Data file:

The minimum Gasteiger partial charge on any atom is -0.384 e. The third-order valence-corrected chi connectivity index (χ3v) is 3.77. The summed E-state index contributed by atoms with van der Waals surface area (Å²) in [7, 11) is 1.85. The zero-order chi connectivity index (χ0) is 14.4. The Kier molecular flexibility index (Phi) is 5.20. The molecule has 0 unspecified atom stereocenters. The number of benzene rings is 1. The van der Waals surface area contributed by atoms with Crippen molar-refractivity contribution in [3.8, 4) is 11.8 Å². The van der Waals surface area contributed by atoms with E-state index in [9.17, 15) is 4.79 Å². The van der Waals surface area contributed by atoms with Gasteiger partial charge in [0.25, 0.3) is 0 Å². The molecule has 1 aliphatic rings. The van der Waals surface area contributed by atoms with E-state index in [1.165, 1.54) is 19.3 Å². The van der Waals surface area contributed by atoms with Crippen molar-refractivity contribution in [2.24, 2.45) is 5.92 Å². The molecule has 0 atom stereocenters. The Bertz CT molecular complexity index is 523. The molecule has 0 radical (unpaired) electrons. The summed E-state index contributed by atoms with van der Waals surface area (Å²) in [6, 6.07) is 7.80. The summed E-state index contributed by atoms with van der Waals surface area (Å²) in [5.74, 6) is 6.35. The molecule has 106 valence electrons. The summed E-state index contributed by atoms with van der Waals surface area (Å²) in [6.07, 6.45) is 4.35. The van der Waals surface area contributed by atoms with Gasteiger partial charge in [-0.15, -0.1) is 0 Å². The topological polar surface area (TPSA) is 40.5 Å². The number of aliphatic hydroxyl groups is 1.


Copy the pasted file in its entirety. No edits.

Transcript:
The minimum Gasteiger partial charge on any atom is -0.384 e. The third-order valence-corrected chi connectivity index (χ3v) is 3.77. The summed E-state index contributed by atoms with van der Waals surface area (Å²) in [7, 11) is 1.85. The zero-order chi connectivity index (χ0) is 14.4. The Kier molecular flexibility index (Phi) is 5.20. The molecule has 0 unspecified atom stereocenters. The number of benzene rings is 1. The van der Waals surface area contributed by atoms with Crippen molar-refractivity contribution in [3.8, 4) is 11.8 Å². The van der Waals surface area contributed by atoms with E-state index in [9.17, 15) is 4.79 Å². The van der Waals surface area contributed by atoms with Gasteiger partial charge in [0.25, 0.3) is 0 Å². The molecule has 1 aliphatic rings. The van der Waals surface area contributed by atoms with E-state index in [1.165, 1.54) is 19.3 Å². The van der Waals surface area contributed by atoms with Crippen molar-refractivity contribution in [2.24, 2.45) is 5.92 Å². The molecule has 0 atom stereocenters. The Bertz CT molecular complexity index is 523. The molecule has 0 radical (unpaired) electrons. The summed E-state index contributed by atoms with van der Waals surface area (Å²) in [6, 6.07) is 7.80. The summed E-state index contributed by atoms with van der Waals surface area (Å²) in [5.74, 6) is 6.35. The molecule has 106 valence electrons. The summed E-state index contributed by atoms with van der Waals surface area (Å²) in [6.07, 6.45) is 4.35. The van der Waals surface area contributed by atoms with Gasteiger partial charge in [-0.15, -0.1) is 0 Å². The topological polar surface area (TPSA) is 40.5 Å². The number of aliphatic hydroxyl groups is 1.